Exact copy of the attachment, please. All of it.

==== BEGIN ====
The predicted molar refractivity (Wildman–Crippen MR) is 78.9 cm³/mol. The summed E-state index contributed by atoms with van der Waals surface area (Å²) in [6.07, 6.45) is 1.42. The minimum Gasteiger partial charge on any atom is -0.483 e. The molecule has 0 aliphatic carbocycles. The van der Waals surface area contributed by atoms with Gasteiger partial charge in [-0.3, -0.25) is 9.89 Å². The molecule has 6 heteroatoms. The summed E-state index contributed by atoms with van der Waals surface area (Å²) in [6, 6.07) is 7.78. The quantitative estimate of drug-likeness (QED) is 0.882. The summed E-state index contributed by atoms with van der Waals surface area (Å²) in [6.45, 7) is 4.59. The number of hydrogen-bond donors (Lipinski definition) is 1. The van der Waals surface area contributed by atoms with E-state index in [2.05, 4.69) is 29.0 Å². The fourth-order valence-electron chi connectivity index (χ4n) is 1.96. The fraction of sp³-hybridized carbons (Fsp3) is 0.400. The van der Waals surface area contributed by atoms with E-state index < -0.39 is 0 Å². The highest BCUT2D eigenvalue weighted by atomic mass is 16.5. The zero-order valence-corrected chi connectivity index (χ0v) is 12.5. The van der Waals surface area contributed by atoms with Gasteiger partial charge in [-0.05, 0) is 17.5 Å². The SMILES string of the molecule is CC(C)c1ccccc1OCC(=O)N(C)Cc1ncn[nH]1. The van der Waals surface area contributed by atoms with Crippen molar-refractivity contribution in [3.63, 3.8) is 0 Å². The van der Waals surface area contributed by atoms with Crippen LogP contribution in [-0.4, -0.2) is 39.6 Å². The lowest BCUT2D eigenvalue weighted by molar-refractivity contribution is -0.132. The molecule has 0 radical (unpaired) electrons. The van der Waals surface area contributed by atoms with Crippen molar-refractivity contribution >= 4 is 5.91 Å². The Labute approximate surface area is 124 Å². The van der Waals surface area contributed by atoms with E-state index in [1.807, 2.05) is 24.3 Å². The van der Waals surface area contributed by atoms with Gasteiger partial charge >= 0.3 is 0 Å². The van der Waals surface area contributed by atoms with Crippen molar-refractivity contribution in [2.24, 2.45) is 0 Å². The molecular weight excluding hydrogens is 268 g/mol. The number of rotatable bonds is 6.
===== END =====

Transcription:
The predicted molar refractivity (Wildman–Crippen MR) is 78.9 cm³/mol. The summed E-state index contributed by atoms with van der Waals surface area (Å²) in [6.07, 6.45) is 1.42. The minimum Gasteiger partial charge on any atom is -0.483 e. The molecule has 0 aliphatic carbocycles. The van der Waals surface area contributed by atoms with Gasteiger partial charge in [-0.3, -0.25) is 9.89 Å². The molecule has 6 heteroatoms. The summed E-state index contributed by atoms with van der Waals surface area (Å²) in [6, 6.07) is 7.78. The quantitative estimate of drug-likeness (QED) is 0.882. The summed E-state index contributed by atoms with van der Waals surface area (Å²) in [6.45, 7) is 4.59. The number of hydrogen-bond donors (Lipinski definition) is 1. The van der Waals surface area contributed by atoms with E-state index in [2.05, 4.69) is 29.0 Å². The fourth-order valence-electron chi connectivity index (χ4n) is 1.96. The fraction of sp³-hybridized carbons (Fsp3) is 0.400. The van der Waals surface area contributed by atoms with E-state index < -0.39 is 0 Å². The highest BCUT2D eigenvalue weighted by atomic mass is 16.5. The zero-order valence-corrected chi connectivity index (χ0v) is 12.5. The van der Waals surface area contributed by atoms with Gasteiger partial charge in [-0.05, 0) is 17.5 Å². The SMILES string of the molecule is CC(C)c1ccccc1OCC(=O)N(C)Cc1ncn[nH]1. The van der Waals surface area contributed by atoms with Crippen molar-refractivity contribution in [3.63, 3.8) is 0 Å². The van der Waals surface area contributed by atoms with Crippen LogP contribution in [-0.4, -0.2) is 39.6 Å². The lowest BCUT2D eigenvalue weighted by molar-refractivity contribution is -0.132. The molecule has 0 radical (unpaired) electrons. The van der Waals surface area contributed by atoms with Crippen molar-refractivity contribution >= 4 is 5.91 Å². The Labute approximate surface area is 124 Å². The van der Waals surface area contributed by atoms with E-state index in [1.807, 2.05) is 24.3 Å². The van der Waals surface area contributed by atoms with Gasteiger partial charge >= 0.3 is 0 Å². The van der Waals surface area contributed by atoms with Crippen molar-refractivity contribution in [2.24, 2.45) is 0 Å². The molecular weight excluding hydrogens is 268 g/mol. The number of rotatable bonds is 6.